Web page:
Last updated: August 11th 2020
Systematic Reviews (quantitative):
Systematic Reviews (qualitative):
This section includes an overview of different forms of synthesis, narrative, quantitative and qualitative. All Systematic Reviews should present some form of narrative synthesis and many will contain more than one of these approaches (e.g. Bowler et al. 2010). It is not the intention here to give detailed guidelines on synthesis methods since each has its own supporting literature. This Section concentrates on how to make decisions on the correct form of synthesis to conduct.
Narrative synthesis is the tabulation and/or visualisation (often with descriptive statistics) of the findings of individual primary studies with supporting text to explain the context. A narrative synthesis is often viewed as preparatory when compared with quantitative synthesis and this may be true in terms of application of analytical rigour and lack of statistical power but narrative synthesis has advantages when dealing with broader questions and disparate outcomes. Often narrative synthesis is the only option when faced with a pool of disparate studies of relatively high susceptibility to bias, but such syntheses also accompany quantitative syntheses in order to provide context and background and help characterise the full evidence base. Some form of narrative synthesis should be provided in any Systematic Review, simply to present the context and overview of the evidence. A valuable guide to the conduct of narrative synthesis is provided by Popay (2006).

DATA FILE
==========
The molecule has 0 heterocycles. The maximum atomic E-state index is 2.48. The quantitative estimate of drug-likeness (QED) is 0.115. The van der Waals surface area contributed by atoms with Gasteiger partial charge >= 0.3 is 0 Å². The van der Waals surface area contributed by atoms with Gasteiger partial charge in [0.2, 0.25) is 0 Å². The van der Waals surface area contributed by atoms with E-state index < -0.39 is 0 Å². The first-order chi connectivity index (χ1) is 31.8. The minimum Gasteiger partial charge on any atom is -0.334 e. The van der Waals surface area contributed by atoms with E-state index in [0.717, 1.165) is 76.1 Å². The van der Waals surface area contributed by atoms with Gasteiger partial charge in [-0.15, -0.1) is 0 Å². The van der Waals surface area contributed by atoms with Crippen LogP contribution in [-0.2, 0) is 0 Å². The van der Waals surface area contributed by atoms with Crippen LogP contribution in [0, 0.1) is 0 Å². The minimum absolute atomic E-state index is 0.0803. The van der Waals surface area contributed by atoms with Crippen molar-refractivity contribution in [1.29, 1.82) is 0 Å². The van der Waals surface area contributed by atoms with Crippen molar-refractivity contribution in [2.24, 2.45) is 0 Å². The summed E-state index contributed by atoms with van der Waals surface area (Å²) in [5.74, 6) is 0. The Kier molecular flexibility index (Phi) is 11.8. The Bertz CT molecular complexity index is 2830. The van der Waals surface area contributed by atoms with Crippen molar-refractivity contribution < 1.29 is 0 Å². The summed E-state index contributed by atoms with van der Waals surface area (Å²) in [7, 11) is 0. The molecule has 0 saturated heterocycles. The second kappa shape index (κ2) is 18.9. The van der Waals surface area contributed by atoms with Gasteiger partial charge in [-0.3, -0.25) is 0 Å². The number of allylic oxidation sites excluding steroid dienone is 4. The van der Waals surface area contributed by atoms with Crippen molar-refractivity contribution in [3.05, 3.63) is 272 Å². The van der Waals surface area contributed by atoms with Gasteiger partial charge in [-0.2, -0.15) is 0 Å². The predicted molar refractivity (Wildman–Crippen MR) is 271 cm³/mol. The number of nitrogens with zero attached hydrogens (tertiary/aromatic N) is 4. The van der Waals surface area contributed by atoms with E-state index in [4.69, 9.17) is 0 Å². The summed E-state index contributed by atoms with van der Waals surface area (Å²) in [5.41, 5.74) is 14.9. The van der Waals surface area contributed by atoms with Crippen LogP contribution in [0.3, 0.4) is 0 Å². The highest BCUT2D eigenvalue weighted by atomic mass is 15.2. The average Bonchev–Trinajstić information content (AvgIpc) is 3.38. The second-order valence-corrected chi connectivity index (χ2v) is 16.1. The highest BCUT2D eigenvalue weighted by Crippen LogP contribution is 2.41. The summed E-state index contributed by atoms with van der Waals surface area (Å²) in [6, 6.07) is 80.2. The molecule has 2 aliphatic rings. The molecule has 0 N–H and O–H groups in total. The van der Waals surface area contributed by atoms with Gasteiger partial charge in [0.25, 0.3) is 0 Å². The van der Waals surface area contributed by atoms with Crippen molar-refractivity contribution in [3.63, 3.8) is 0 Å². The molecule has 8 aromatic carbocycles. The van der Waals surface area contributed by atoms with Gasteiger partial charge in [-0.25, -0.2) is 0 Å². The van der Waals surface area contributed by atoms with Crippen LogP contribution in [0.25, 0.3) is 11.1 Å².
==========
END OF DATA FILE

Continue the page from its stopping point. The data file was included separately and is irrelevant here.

Narrative synthesis requires the construction of tables, developed from data coding and extraction forms (see Section 8) that provide details of the study or population characteristics, data quality, and relevant outcomes, all of which should have been defined a priori in the Protocol. Narrative synthesis should include a statement of the measured effect reported in each study and the Review Team’s assessment of study validity (including internal and external validity). Where the validity of studies varies greatly, reviewers may wish to give greater weight to some studies than others. In these instances it is vital that the studies have been subject to standardised a priori critical appraisal with the value judgments regarding both internal and external validity clearly stated. Ideally these will have been subject to stakeholder scrutiny at the Protocol stage. The level of detail employed and emphasis placed on narrative synthesis will be dependent on whether other types of synthesis are also employed. An example of an entirely narrative synthesis (Davies et al. 2006) and a narrative synthesis that complements a quantitative synthesis (Bowler et al. 2010) are available in the CEE Library.
Use of simple vote counting as a form of synthesis (e.g. comparing how many studies showed a positive versus negative or neutral outcome based on statistical significance of the results) should be avoided. Vote counting is misleading because this procedure does not take into account differences in study validity and power. Moreover, vote-counting does not provide an estimate of the magnitude of the effect in question. Whilst tabulation may make it easy for the reader to vote count, the authors should avoid its use in developing and reporting their findings.